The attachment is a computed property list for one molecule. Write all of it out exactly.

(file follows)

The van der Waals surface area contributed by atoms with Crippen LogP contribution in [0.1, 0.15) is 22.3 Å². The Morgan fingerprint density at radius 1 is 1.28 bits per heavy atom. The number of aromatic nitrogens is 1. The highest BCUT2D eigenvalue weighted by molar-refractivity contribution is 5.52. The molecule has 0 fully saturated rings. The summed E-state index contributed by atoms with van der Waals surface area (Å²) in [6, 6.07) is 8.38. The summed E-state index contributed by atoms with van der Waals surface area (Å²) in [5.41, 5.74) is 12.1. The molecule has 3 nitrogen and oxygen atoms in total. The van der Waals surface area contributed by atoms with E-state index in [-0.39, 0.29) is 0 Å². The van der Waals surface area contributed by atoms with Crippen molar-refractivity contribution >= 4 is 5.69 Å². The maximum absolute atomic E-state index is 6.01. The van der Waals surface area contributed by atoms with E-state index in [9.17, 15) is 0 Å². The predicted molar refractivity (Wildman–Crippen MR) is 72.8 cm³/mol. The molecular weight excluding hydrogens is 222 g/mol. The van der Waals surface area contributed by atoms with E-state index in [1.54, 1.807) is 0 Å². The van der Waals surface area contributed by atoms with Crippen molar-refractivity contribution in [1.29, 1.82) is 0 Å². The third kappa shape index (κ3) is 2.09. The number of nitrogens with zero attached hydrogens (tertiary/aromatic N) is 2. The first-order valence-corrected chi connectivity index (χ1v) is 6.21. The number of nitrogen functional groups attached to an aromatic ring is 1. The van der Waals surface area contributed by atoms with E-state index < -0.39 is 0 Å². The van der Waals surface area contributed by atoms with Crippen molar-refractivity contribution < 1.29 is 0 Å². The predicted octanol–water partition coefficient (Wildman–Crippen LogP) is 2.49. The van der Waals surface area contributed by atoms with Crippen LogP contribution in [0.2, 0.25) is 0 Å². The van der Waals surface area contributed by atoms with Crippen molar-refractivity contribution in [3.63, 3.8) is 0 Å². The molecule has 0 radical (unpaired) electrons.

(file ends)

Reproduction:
The van der Waals surface area contributed by atoms with Crippen LogP contribution in [0.1, 0.15) is 22.3 Å². The Morgan fingerprint density at radius 1 is 1.28 bits per heavy atom. The number of aromatic nitrogens is 1. The highest BCUT2D eigenvalue weighted by molar-refractivity contribution is 5.52. The molecule has 0 fully saturated rings. The summed E-state index contributed by atoms with van der Waals surface area (Å²) in [6, 6.07) is 8.38. The summed E-state index contributed by atoms with van der Waals surface area (Å²) in [5.41, 5.74) is 12.1. The molecule has 3 nitrogen and oxygen atoms in total. The van der Waals surface area contributed by atoms with E-state index in [-0.39, 0.29) is 0 Å². The van der Waals surface area contributed by atoms with Crippen molar-refractivity contribution >= 4 is 5.69 Å². The maximum absolute atomic E-state index is 6.01. The van der Waals surface area contributed by atoms with E-state index in [9.17, 15) is 0 Å². The predicted molar refractivity (Wildman–Crippen MR) is 72.8 cm³/mol. The molecular weight excluding hydrogens is 222 g/mol. The van der Waals surface area contributed by atoms with E-state index in [1.54, 1.807) is 0 Å². The van der Waals surface area contributed by atoms with Crippen molar-refractivity contribution in [1.29, 1.82) is 0 Å². The third kappa shape index (κ3) is 2.09. The number of nitrogens with zero attached hydrogens (tertiary/aromatic N) is 2. The first-order valence-corrected chi connectivity index (χ1v) is 6.21. The number of nitrogen functional groups attached to an aromatic ring is 1. The van der Waals surface area contributed by atoms with E-state index < -0.39 is 0 Å². The van der Waals surface area contributed by atoms with Crippen molar-refractivity contribution < 1.29 is 0 Å². The predicted octanol–water partition coefficient (Wildman–Crippen LogP) is 2.49. The van der Waals surface area contributed by atoms with Crippen LogP contribution in [0.2, 0.25) is 0 Å². The van der Waals surface area contributed by atoms with Crippen molar-refractivity contribution in [3.63, 3.8) is 0 Å². The molecule has 0 radical (unpaired) electrons.